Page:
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Exp Brain Res. 2004 May;156(2):240-54. Epub 2004 Jan 28.

Greater impairment of extension movements as compared to flexion movements in Parkinson's disease.

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Department of Human Movement Sciences (M/C 194), University of Illinois at Chicago, 901 West Roosevelt Road, Chicago, IL 60608, USA.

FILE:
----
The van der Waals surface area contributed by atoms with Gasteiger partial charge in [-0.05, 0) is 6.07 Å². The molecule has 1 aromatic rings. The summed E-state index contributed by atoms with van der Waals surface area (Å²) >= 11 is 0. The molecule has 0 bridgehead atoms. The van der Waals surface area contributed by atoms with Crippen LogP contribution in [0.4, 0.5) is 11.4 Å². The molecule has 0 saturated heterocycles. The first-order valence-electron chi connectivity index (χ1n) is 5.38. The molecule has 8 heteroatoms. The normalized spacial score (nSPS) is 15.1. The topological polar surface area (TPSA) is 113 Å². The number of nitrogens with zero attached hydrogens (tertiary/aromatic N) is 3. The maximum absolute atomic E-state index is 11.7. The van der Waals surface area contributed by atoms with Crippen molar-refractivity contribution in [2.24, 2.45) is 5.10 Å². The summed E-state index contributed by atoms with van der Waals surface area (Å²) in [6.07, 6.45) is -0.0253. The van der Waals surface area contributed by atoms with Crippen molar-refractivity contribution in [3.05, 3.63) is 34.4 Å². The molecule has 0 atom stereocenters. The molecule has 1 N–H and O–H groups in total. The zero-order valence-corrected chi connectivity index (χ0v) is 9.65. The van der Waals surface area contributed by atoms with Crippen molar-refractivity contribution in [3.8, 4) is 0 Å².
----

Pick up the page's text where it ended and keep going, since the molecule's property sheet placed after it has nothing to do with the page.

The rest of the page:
Research on isometric contractions in subjects with Parkinson's disease (PD) has shown that anti-parkinsonian medication results in a greater increase in extensor strength than flexor strength. This finding is consistent with the hypothesis that there is a greater impairment in neural activation of extensor muscles as compared to flexor muscles in subjects with PD. Such a hypothesis is physiologically feasible given the known differences in the neural control of flexor and extensor muscles. If the above hypothesis is true for both phasic and tonic muscle activation, then differences between performance of rapid single-joint flexion and extension movements should exist in subjects with PD. Twelve subjects with PD, "off" and "on" medication, and 12 age-and sex-matched healthy control subjects performed rapid single-joint movements in flexion and extension over three distances. For neurologically healthy subjects, we did not identify any significant differences in either kinematic or EMG parameters between flexion and extension movements. In contrast, in the PD subjects extension movements were slower and associated with more agonist bursts when compared to flexion movements. The results are consistent with the hypothesis that there is a differential impairment of neural activation of extensor muscles of the arm as compared to flexor muscles in subjects with PD.

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